This paper identifies and illustrates a key consequence of Optimality Theory called 'emergence of the unmarked'. In OT, a constraint can be active even if it is crucially dominated. A low-ranking markedness constraint, then, can decide between candidates, as long as they tie on all higher-ranking constraints. The linguistic structure that is unmarked with respect to this constraint can emerge in such circumstances.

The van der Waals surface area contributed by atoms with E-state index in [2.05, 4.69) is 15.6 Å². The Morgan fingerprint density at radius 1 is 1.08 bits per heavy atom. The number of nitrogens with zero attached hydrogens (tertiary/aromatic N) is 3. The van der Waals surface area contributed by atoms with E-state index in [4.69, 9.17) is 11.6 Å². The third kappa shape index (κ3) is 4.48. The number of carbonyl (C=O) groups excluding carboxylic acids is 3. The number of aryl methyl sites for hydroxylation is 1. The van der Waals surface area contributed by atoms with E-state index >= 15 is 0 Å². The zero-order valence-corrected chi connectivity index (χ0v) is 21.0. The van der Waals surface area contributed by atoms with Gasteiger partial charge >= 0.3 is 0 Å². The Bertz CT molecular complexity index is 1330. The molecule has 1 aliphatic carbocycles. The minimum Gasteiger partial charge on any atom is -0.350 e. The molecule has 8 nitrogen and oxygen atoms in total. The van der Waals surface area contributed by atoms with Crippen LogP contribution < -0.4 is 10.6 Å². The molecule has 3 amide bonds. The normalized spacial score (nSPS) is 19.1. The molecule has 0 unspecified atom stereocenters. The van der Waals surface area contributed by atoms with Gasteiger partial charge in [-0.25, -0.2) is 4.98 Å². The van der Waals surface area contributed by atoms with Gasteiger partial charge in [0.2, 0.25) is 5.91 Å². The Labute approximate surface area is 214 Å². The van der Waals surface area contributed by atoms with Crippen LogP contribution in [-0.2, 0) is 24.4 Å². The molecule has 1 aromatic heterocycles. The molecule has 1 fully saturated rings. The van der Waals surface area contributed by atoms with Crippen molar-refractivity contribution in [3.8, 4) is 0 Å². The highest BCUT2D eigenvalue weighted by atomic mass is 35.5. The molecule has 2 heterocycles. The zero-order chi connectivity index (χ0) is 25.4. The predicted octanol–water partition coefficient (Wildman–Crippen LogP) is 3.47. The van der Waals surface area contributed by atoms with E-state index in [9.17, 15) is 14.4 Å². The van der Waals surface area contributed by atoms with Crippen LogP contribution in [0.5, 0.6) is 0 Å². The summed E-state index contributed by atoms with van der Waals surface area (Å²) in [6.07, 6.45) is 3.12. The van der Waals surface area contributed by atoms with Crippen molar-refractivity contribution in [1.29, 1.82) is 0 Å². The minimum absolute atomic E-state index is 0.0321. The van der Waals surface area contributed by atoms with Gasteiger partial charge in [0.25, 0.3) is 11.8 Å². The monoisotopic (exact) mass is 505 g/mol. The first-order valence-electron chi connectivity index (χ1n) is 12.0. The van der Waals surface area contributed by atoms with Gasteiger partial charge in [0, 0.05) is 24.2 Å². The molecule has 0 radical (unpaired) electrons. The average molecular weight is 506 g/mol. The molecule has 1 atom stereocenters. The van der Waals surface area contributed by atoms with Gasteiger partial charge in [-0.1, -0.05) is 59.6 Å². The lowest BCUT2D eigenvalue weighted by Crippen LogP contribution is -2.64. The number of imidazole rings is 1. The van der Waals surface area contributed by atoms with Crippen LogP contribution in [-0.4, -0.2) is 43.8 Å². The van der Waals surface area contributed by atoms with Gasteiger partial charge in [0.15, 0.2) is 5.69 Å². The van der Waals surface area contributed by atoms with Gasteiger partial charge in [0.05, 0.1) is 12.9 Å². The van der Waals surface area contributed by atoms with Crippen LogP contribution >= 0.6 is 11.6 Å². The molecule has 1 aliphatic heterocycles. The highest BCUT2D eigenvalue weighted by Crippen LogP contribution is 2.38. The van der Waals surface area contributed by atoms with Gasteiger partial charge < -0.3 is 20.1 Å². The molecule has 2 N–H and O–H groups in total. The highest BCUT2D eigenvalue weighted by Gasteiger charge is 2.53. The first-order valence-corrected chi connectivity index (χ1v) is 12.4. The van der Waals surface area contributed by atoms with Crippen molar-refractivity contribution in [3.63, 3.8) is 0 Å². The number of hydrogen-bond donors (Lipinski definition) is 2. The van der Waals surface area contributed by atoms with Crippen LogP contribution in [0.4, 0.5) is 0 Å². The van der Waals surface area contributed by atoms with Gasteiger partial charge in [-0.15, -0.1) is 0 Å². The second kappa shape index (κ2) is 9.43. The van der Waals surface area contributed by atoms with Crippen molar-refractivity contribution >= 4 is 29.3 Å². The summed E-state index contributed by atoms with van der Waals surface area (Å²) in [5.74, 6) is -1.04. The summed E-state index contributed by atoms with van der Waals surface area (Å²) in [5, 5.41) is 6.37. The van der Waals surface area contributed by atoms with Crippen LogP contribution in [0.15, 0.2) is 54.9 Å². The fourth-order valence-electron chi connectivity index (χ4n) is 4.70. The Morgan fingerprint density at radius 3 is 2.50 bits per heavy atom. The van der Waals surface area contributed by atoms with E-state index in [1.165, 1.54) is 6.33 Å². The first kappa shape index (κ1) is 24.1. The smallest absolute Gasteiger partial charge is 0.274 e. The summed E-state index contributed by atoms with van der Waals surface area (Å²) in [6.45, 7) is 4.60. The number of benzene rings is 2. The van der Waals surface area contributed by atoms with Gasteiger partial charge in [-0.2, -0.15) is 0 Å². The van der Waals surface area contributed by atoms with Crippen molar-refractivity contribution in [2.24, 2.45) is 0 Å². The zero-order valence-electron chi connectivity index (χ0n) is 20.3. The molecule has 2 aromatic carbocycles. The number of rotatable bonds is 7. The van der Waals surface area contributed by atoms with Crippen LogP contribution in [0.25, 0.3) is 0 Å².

This notion is applied to a core problem in the theory of Prosodic Morphology, that of defining templates. The frequently encountered minimal-word template is shown to emerge from markedness constraints on prosodic structure.